By DAVID GREEN
State Line Observer
At a Seneca Township meeting in 2004, area residents discussed the expansion of a hog farm and expressed environmental concerns about the spread of large dairies in the county.
With the state law forbidding discharges that violate water quality standards, it was said, there would always be occasional illegal discharges of manure—unless the law were changed.
That could become a reality.
A series of proposed bills would bring significant change to Michigan agriculture, touching on topics ranging from the discharge of manure into streams to the filing of complaints by citizens. The bills were voted out of the house agriculture committee last month and will move on to a vote by state representatives.
Michigan legislators can’t exempt the state from the federal Clean Water Act. The discharge of pollutants into surface waters is illegal. But one provision in the new bills would provide a partial exemption for agriculture. If manure-laden water runs off a field following a rain or snow melt, the discharge would be reclassified as “agricultural storm water” and no longer be subject to a citation by the Michigan Department of Environmental Quality (DEQ).
While the bills are receiving strong support from the Michigan Farm Bureau and other agricultural organizations, environmental groups are joined by DEQ administrators in voicing opposition.
At the heart of the new regulations is the transfer of the Michigan Agriculture Environmental Assurance Program (MAEAP) into state statute. Farmers could earn verification through the voluntary MAEAP program and avoid the need to obtain a federal pollutant discharge permit (NPDES).
A nonpartisan study of the bills provided by the House Legislative Analysis Section describes the bills as transferring authority over certain environmental laws concerning the agriculture industry from the DEQ to the Michigan Department of Agriculture (MDA).
HB 5711: The legislative analysis states that any farming operation verified by MEAEP would not be considered to have violated any provisions in the Natural Resources and Environmental Protection Act unless the farm or person responsible knowingly and recklessly caused impairment of the natural resources of the state.
In addition, if manure is applied in accordance with a Comprehensive Nutrient Management Plan (CNMP) developed under MEAEP, any precipitation-related discharge of manure would be considered to be an “agricultural storm water discharge” and exempt from water protection rules.
HB 5711 is the part of the proposal that has critics referring to the package as a right-to-pollute law. Janet Kauffman of the Bean/Tiffin Watershed Coalition sees big loopholes in the proposed legislation.
“Most discharges in this area occur following the application of liquid manure to tiled fields,” she said. “Now, CAFOs [concentrated animal feeding operations] cannot allow manure to discharge and violate water quality standards. If they do, the DEQ can enforce the law.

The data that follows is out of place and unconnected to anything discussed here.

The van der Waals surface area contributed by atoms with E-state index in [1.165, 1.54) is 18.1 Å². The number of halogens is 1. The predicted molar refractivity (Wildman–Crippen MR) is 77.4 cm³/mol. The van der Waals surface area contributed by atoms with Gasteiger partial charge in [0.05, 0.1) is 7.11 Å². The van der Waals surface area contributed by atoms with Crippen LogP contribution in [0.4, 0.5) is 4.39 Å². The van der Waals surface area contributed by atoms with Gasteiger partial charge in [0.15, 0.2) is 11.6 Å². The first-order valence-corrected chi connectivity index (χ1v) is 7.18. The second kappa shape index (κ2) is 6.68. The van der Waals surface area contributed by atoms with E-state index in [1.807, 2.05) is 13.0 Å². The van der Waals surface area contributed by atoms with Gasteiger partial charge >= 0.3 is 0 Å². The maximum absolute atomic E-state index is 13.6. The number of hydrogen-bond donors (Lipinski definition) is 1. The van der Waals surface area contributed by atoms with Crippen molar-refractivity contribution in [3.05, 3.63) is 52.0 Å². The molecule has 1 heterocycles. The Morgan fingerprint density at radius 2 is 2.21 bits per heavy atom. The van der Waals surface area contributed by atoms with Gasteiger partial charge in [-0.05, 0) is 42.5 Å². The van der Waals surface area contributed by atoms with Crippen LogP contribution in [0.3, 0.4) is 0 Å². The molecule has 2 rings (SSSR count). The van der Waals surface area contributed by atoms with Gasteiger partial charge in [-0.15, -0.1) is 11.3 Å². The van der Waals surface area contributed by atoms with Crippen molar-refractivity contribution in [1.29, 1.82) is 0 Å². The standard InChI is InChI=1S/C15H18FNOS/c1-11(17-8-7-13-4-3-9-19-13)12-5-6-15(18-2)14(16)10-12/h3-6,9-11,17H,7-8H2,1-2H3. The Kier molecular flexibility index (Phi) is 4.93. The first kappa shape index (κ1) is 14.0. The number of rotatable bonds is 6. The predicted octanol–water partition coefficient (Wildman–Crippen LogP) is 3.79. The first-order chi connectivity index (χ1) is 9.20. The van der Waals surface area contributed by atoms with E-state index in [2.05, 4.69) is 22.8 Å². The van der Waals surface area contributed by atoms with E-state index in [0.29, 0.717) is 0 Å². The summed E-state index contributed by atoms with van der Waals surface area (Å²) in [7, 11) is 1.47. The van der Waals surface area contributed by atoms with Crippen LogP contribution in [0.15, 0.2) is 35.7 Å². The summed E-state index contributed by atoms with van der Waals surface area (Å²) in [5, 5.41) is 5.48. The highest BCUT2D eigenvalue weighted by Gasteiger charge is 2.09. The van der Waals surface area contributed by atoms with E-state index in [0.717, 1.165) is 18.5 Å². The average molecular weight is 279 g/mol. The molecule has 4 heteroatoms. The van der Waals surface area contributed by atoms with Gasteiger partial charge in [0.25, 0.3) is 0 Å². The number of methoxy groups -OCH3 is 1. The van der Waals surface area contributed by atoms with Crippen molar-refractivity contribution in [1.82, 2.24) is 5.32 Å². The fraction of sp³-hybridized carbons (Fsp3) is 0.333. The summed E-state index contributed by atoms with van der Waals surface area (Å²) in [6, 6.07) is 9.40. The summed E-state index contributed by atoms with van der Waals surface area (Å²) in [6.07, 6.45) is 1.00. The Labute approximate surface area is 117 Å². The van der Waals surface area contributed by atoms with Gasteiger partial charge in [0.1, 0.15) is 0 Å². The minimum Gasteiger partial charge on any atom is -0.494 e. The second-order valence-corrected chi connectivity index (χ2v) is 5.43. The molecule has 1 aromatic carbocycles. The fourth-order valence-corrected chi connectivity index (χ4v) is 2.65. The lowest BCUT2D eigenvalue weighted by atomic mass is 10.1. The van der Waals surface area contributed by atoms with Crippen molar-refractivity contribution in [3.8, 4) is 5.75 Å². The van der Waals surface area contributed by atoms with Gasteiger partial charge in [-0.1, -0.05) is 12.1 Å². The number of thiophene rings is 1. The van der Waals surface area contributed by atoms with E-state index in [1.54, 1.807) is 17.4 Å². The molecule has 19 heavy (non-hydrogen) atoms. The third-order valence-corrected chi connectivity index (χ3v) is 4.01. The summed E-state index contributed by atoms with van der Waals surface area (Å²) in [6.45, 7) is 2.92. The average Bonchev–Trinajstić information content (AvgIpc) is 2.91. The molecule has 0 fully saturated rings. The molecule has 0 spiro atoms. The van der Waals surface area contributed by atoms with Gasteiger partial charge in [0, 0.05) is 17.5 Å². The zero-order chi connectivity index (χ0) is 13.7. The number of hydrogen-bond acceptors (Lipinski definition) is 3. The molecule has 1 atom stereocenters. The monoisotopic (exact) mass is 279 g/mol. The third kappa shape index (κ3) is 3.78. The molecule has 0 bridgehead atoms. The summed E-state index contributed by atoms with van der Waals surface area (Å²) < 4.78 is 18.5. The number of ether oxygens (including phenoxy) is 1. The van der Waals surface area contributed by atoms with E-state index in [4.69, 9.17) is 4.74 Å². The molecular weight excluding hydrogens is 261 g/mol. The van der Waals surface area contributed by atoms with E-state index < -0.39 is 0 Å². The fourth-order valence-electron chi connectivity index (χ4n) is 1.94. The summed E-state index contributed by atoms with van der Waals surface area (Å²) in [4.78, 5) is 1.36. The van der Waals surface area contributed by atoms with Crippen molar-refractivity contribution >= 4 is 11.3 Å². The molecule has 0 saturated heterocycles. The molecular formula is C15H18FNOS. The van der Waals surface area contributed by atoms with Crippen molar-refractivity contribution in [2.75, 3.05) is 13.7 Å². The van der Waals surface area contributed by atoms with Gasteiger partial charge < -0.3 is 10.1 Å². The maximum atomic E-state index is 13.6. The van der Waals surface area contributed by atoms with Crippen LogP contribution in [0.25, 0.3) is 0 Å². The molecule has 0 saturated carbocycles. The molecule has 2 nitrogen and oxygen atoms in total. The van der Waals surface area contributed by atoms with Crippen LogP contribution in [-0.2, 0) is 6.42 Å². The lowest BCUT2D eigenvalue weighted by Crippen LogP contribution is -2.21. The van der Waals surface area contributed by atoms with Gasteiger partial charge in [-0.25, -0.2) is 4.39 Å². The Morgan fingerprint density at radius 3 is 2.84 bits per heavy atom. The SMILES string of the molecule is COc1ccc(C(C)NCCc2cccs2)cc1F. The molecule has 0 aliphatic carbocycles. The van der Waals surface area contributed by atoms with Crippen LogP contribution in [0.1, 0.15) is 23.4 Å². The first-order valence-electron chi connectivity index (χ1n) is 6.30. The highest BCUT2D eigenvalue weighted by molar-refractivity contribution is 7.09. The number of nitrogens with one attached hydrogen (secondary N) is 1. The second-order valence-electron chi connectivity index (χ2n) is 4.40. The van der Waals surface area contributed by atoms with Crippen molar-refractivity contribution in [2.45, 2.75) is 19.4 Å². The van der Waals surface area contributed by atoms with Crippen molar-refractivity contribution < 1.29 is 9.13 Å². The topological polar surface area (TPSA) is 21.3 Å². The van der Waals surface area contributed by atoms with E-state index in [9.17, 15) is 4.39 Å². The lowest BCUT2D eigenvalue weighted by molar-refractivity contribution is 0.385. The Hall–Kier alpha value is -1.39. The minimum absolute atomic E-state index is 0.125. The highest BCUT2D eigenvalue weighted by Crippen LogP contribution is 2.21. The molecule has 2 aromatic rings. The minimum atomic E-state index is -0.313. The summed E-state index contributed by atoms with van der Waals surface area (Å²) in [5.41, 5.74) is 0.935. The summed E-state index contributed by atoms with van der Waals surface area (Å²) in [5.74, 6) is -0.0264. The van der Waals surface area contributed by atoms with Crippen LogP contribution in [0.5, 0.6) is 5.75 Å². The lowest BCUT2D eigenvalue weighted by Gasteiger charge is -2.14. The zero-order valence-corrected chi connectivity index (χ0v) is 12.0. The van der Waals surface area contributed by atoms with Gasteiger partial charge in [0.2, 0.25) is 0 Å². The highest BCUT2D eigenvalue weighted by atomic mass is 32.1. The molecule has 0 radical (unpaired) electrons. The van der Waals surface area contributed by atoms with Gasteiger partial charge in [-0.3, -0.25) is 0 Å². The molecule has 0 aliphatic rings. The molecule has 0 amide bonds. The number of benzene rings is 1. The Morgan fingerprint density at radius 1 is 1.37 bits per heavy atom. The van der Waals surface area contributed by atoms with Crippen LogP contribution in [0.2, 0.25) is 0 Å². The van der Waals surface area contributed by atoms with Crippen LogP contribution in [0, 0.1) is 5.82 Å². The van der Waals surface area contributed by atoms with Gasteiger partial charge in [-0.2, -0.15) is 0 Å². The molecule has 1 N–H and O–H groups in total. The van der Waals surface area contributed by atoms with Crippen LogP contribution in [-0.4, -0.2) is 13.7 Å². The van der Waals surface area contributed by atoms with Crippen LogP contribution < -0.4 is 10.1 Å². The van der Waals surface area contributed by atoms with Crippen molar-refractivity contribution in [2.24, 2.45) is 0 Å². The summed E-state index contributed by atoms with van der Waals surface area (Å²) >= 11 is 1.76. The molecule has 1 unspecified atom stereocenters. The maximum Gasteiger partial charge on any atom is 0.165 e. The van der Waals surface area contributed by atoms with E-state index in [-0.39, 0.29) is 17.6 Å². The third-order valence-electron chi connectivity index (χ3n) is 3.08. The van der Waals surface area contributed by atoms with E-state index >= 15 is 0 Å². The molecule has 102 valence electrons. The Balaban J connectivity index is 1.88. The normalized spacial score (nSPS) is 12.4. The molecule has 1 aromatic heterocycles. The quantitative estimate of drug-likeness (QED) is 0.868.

“Under these bills, livestock operations could not be charged with a violation because they were ‘within the CNMP’. They know this is wrong, to say that polluted water is not polluted water. This bill would change the most fundamental water protection law we have in Michigan.”
Michigan Farm Bureau officials view the proposal as offering more environmental safeguards than what exists now. Due to a federal court decision, farms cannot be required to obtain an NPDES permit on the potential to pollute, but only after verified discharges.
The new proposal, they say, would offer a proactive approach by helping farmers learn to prevent discharges. In addition, the MEAEP goes beyond the surface water concerns of the NPDES and also addresses issues such as ground water, odor management and emergency planning.
The Sierra Club sees the situation differently. By redefining manure discharges as storm water, a stream could be running black with manure and it would be considered legal.
Robert McCann, spokesperson for the DEQ, said his agency has concerns about the phrase “recklessly and knowingly.”
“You’re setting a pretty high legal standard with that,” he said, adding that the wording is ambiguous and would be difficult to prove.
Rep. Neal Nitz, a sponsor of the bills and chair of the house agriculture committee, described “recklessly and knowingly” as “more of a judgment call than a precise science.”
He was asked how the call would be determined and he stated that neighbors would know a farmer’s normal habits, and if he started doing things differently, they would notice.
He gave the example of a farmer over-applying manure to a field in order to finish the job before an approaching rain. Another example of reckless operation would be knowing about a leaking manure storage unit and doing nothing about it.
Nitz described runoff through tile lines as “not a big problem.”
“The people at MSU are not saying this is a problem,” he said. “It’s the other groups that are saying it’s a problem. I’ll trust MSU.”
Nitz wasn’t aware there are MSU personnel serving as members of a committee studying tile line discharges.
“If GM or Ford were being harassed like production agriculture,” he said in reference to groups monitoring CAFO operations, legislators would have pushed for bills similar to his a long time ago.
Nitz said only a small number of farms will be affected by the proposed legislation.
“It’s not going to protect every farmer in the state,” he said. “There’s only a small number protected under MEAEP verification. It’s a small percentage that will be protected under this.”
However, the Michigan Farm Bureau states that all CAFOs will be required to operate under a CNMP by the end of 2007—either through a federal permit or MEAEP verification.